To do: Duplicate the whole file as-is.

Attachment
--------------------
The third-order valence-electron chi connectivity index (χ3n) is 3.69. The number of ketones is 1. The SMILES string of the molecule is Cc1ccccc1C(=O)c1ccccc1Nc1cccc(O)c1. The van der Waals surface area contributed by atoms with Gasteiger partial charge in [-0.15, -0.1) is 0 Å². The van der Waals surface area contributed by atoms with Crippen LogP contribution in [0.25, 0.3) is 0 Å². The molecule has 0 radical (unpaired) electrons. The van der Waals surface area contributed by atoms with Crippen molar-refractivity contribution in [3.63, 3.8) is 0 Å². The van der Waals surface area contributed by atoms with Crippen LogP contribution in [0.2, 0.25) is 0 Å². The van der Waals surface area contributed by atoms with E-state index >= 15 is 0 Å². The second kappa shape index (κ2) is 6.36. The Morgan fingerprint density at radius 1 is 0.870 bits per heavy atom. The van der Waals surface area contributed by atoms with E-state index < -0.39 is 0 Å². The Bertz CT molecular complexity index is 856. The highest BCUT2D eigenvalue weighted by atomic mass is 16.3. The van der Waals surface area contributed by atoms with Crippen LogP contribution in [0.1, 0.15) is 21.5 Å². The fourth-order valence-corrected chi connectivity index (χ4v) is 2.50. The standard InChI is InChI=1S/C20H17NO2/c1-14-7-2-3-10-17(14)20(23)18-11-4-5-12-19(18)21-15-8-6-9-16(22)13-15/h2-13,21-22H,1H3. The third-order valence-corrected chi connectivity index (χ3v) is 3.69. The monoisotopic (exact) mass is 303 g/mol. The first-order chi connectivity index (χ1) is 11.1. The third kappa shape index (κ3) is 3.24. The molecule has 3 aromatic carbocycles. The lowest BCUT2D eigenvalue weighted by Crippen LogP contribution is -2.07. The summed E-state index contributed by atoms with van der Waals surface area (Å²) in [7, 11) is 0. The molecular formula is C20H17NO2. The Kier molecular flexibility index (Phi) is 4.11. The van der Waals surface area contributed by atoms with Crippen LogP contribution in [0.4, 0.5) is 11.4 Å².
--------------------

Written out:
The third-order valence-electron chi connectivity index (χ3n) is 3.69. The number of ketones is 1. The SMILES string of the molecule is Cc1ccccc1C(=O)c1ccccc1Nc1cccc(O)c1. The van der Waals surface area contributed by atoms with Gasteiger partial charge in [-0.15, -0.1) is 0 Å². The van der Waals surface area contributed by atoms with Crippen LogP contribution in [0.25, 0.3) is 0 Å². The molecule has 0 radical (unpaired) electrons. The van der Waals surface area contributed by atoms with Crippen molar-refractivity contribution in [3.63, 3.8) is 0 Å². The van der Waals surface area contributed by atoms with Crippen LogP contribution in [0.2, 0.25) is 0 Å². The van der Waals surface area contributed by atoms with E-state index >= 15 is 0 Å². The second kappa shape index (κ2) is 6.36. The Morgan fingerprint density at radius 1 is 0.870 bits per heavy atom. The van der Waals surface area contributed by atoms with E-state index < -0.39 is 0 Å². The Bertz CT molecular complexity index is 856. The highest BCUT2D eigenvalue weighted by atomic mass is 16.3. The van der Waals surface area contributed by atoms with Crippen LogP contribution in [0.1, 0.15) is 21.5 Å². The fourth-order valence-corrected chi connectivity index (χ4v) is 2.50. The standard InChI is InChI=1S/C20H17NO2/c1-14-7-2-3-10-17(14)20(23)18-11-4-5-12-19(18)21-15-8-6-9-16(22)13-15/h2-13,21-22H,1H3. The third-order valence-corrected chi connectivity index (χ3v) is 3.69. The monoisotopic (exact) mass is 303 g/mol. The first-order chi connectivity index (χ1) is 11.1. The third kappa shape index (κ3) is 3.24. The molecule has 3 aromatic carbocycles. The lowest BCUT2D eigenvalue weighted by Crippen LogP contribution is -2.07. The summed E-state index contributed by atoms with van der Waals surface area (Å²) in [7, 11) is 0. The molecular formula is C20H17NO2. The Kier molecular flexibility index (Phi) is 4.11. The van der Waals surface area contributed by atoms with Crippen LogP contribution in [0.4, 0.5) is 11.4 Å².